- Hardcover: 320 pages
- Publisher: Tor Books; 1st edition (October 31, 2006)
- Language: English
- ISBN-10: 0765316641
- ISBN-13: 978-0765316646
- Product Dimensions: 6.2 x 1 x 9.5 inches
- Shipping Weight: 1.1 pounds (View shipping rates and policies)
- Average Customer Review: 31 customer reviews
- Amazon Best Sellers Rank: #1,411,814 in Books (See Top 100 in Books)
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Soldier of Sidon Hardcover – October 31, 2006
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From Publishers Weekly
Latro, the amnesiac visionary hero of Soldier of the Mist and Soldier of Arete, reaches the Egypt known to Herodotus in Wolfe's splendid historical fantasy. Wounded in battle, Latro has only one day's worth of memory and must write down his experiences so he will know who he is every morning. In compensation, he's able to see gods and supernatural beings and does not distinguish them from the mortals around him. Gaps in the record and Wolfe's Haggardesque device of the manuscript found in a jar make Latro the most postmodern of unreliable narrators, aware that he's writing a text, uncertain of its meaning and unable to keep its entirety in his head. For all Wolfe assures us that ancient Egypt is not mysterious, Latro's journey makes up a leisurely, dreamlike, haunted house of a novel, which brilliantly immerses the reader in the belief systems of the time, drifting in and out of the everyday and spirit worlds until the two become indistinguishable. (Oct.)
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The third novel about Spartan soldier Latro, cursed to forget each day's events, which necessitates faithful diary keeping (hence, the form the Latro novels assume), takes him to Egypt. Wolfe again makes his uneducated protagonist credibly eloquent about what happens and whom he encounters, which is particularly important here because Egypt is the classical world's California, where anything can happen and usually does. The long wait for the latest Latro has been well rewarded. Roland Green
Copyright © American Library Association. All rights reserved
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In Soldier of Sidon, Latro is traveling in Egypt with his friend Muslak and Muslak's ship. They're there to sell the ships cargo and to bring Latro to Riverland (Egypt) to cure his problems. While in Egypt, Latro and Muslak are hired to explore the Nile and trace it as far as they can with the satraps soldiers and representatives. As in his adventures in Greece, some people do take advantage of Latro and others help him because of his innocence. And as always, the gods interact with Latro and guide him, sometimes though, it seems for their amusement rather than to help him.
This book is nicely crafted. There are some changes in style from Latro in the Mist; these changes though come across as if a Latro hasn't written about his life in awhile and has changed slightly. While the story itself isn't up to the level of Soldier of the Mist, I do feel that it is a good sequel to the series as a whole. The one addition I'd make is that I really wish Mr. Wolfe would have included a map of Egypt. While I'm generally familiar with Egypt, I wasn't always familiar with the locations Mr. Wolfe described. Considering everything, Soldier of Sidon is a very solid 4 star book! Don't just read this book though, read the entire series! Btw, I'm hoping that Mr. Wolfe can be "handed" another scroll and we can read more about Latro in the near future!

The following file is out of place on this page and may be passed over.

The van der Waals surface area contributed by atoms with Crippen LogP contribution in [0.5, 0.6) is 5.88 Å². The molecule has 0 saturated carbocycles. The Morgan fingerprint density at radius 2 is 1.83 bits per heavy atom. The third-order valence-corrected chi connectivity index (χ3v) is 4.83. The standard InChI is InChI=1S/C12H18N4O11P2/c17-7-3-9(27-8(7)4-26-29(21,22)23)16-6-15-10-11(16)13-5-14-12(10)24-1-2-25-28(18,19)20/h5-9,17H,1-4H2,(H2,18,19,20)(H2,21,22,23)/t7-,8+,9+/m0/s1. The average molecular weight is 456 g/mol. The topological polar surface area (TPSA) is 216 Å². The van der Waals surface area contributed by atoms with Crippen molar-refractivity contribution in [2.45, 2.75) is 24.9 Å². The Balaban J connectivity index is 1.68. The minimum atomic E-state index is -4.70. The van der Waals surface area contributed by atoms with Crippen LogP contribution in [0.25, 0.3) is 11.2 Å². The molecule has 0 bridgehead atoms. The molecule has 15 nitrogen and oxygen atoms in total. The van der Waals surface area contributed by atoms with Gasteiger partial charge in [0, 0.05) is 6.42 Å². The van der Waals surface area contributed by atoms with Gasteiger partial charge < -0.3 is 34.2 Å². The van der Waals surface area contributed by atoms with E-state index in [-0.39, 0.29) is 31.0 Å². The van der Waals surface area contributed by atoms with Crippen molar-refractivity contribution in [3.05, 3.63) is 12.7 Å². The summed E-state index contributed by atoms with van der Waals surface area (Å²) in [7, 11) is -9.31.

I had always been of the opinion (after a re-reading or two) that Latro was in fact an avatar of Pleistorus/Aries, who had been missing from his temple for some time in Soldier of Arete, (and was also revealed to be an incarnation of Ahura Mazda ... and it's only a hop skip and a jump from Ahura Mazda to the God of the Judaic and Christian systems). I was quite eager to see if my suspicions that Latro was a fallen divinity would be instantiated (or to see if Latro's increasing hatred of war would lead to a Christian passivity that would explicate, in bizarre parable form, the change in attitude from the old testament vengeance to the new testament forgiveness of the monotheistic divinity)
I didn't get that in Soldier of Sidon, but I did get a brilliant novel. In the years that have passed, Wolfe has become more econimical, and perhaps less overtly confusing and more satisfying on an initial reading here than in many of his books. He hasn't lost the essence of Latro, and this is what I feared most, for Latro has always been a good "man" who never has enough information to make meaningful judgements. Sometimes he may be right ... and other times he can be misled. This moral dichotomy is sublime, but at the heart of this novel is the wonderful picture of Egypt and its gods - coupled with the basic tragedy of Latro's condition, this is compelling indeed.
The problem for me with identifying with The Wizard Knight was the bullying/childish mentality of Able. Wolfe proves with Soldier of Sidon that he can still write the philosophically compelling mature warrior with a perfect hand. Latro is one of his best characters, and by extension, one of the greatest characters in all of literature.
Read Herodotus, read the Soldier books (Arete is easier going the third time through, believe me), and wonder at the sheer richness of story that Wolfe has tapped in history, to its fullest potential. My only criticism isn't a real one: Wolfe better get to writing that fourth soldier book with an ending like this.